What’s in your Head?
I am always in my head. Thinking about what happened in the past or worrying about the future. Not sure if you do the same, but I realize that in today’s society there are so many people who are just like me, constantly in their head. What does “in your head” really mean. Well it means always thinking about something that has happened or about to happen. It means constantly thinking about something that has nothing to do with what is going on in front of you. It means not being present in the current moment. I can give you a perfect example. My kids ask me to play a game with them and I sit down to play, I am thinking about what I shouldn’t have said to my coworker at lunch that day instead of being right in the moment playing the game with my two little ones. The thing is, my kids notice it too. They say, “Dad, you are not paying attention”. Yes I’m moving my pieces across the board in the game, but I am not present with them. I am not laughing at the jokes they are making with each other while playing the game, I’m not listening to sound of the clicks and clacks as we drop another checker down the chamber of connect four. I am totally in my head thinking about things that have nothing to do with the present moment.
Why do we need to be in the moment and what does painting have to do with being in the moment? Well, you see, being in the moment means living in the here and now. It’s when you are participating in the activity at hand and not thinking about yesterday or tomorrow. It’s when you are listening, engaging, and interacting with the things around you using your five senses. When we are not in the moment and not present to what’s going on in that moment we are constantly in a state of unconsciousness. When we are constantly in our head we are bound with emotions and feelings related to things that we are thinking that are not happening in the present moment. Image thinking about being scared of snake for twenty or thirty minutes and there’s no snake nowhere in front of you. Your kids are in front of you playing, your candles are burning, and the neighbor is hammering away on his new deck, but you don’t notice or hear any of because you are thinking about a snake and what it could possible do to you. But in reality, there’s no snake only the sounds of your kids laughing, the scent of you new candle, and your neighbor pounding on the deck. You are missing so much right in front of you because you are in another space inside your head that doesn’t really exist. It seems real in your head, but it’ not really real. Now lets swap snake for bills or health, or spouse, or that conversation you had with your mother in-law. Get my drift? I am totally guilty of this myself, always in my head but not present and living in the moment right in front of me.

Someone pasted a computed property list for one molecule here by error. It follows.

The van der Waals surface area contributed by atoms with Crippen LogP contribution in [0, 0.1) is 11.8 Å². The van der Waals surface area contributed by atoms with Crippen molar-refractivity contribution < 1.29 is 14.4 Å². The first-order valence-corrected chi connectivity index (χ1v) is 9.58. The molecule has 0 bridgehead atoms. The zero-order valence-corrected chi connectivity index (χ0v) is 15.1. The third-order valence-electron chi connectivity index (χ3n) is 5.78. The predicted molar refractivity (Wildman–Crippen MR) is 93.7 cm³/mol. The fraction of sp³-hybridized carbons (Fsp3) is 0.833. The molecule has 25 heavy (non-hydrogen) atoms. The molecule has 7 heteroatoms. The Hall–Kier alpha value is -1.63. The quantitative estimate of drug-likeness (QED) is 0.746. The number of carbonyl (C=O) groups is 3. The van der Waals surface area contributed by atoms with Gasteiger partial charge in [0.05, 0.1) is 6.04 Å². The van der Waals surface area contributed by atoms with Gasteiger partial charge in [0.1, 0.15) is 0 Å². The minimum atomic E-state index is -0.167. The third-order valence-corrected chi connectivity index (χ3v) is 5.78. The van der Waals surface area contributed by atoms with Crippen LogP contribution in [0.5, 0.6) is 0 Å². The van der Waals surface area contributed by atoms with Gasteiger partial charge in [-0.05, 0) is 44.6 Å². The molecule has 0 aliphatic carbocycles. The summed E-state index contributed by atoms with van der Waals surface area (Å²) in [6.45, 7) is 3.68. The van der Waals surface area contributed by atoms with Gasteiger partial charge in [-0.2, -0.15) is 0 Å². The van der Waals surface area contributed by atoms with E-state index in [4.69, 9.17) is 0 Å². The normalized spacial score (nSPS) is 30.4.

How Painting Helps
After being in my head most of the day, I notice that when I paint later on that night I feel my mind shift from one reality to another. From the reality created in my head, to the reality of what’s in front of me at that particular moment. As I squeeze out the paint and grab my brush I feel the wooden handle of the brush and smell the paint from the tube. As I move further along into the painting and start lathering my layers of paint onto my surface I feel calmer and more present. The worrying about the credit card bill becomes which blue looks better with my ultramarine blue. The noise in my head fades and sounds of my surrounding gets louder. I begin hearing my neighbor taking out the trash for pickup the next day, my kids snoring from their bedrooms, and it all sounds good. It’ is what going on right now and at the moment. No anxiety of what I should do tomorrow or no regrets of yesterday. Just sounds of my palette knife scraping my wood painting. Oh, you know how I love that sound! The whole entire painting experience becomes the real experience and the thoughts that preoccupied my head become a faded memory.
The benefits of being present is that you are more aware and alert to yourself and the world around you and not living so stuck in your head missing out on all the beautiful moments right in front of you. It’s like watching tv for hours and totally zoning out of the world around you. Painting helps you be in the here and now because it requires you to use all of your senses. You have to use your hands, you have to see what colors you are mixing, and you have to think about what you are doing in a way that requires you to be cognitive of what looks pleasing to the viewing eye.
By no means have a I mastered being present all the time. My kids can attest to this, however as an artist I’ve noticed that painting has brought more awareness to my surroundings when I paint. As an artist I would encourage you to try to live more in the present because life is beautiful even with all it’s quirks and nuances. I’ve found that painting is one way to practice being in the moment.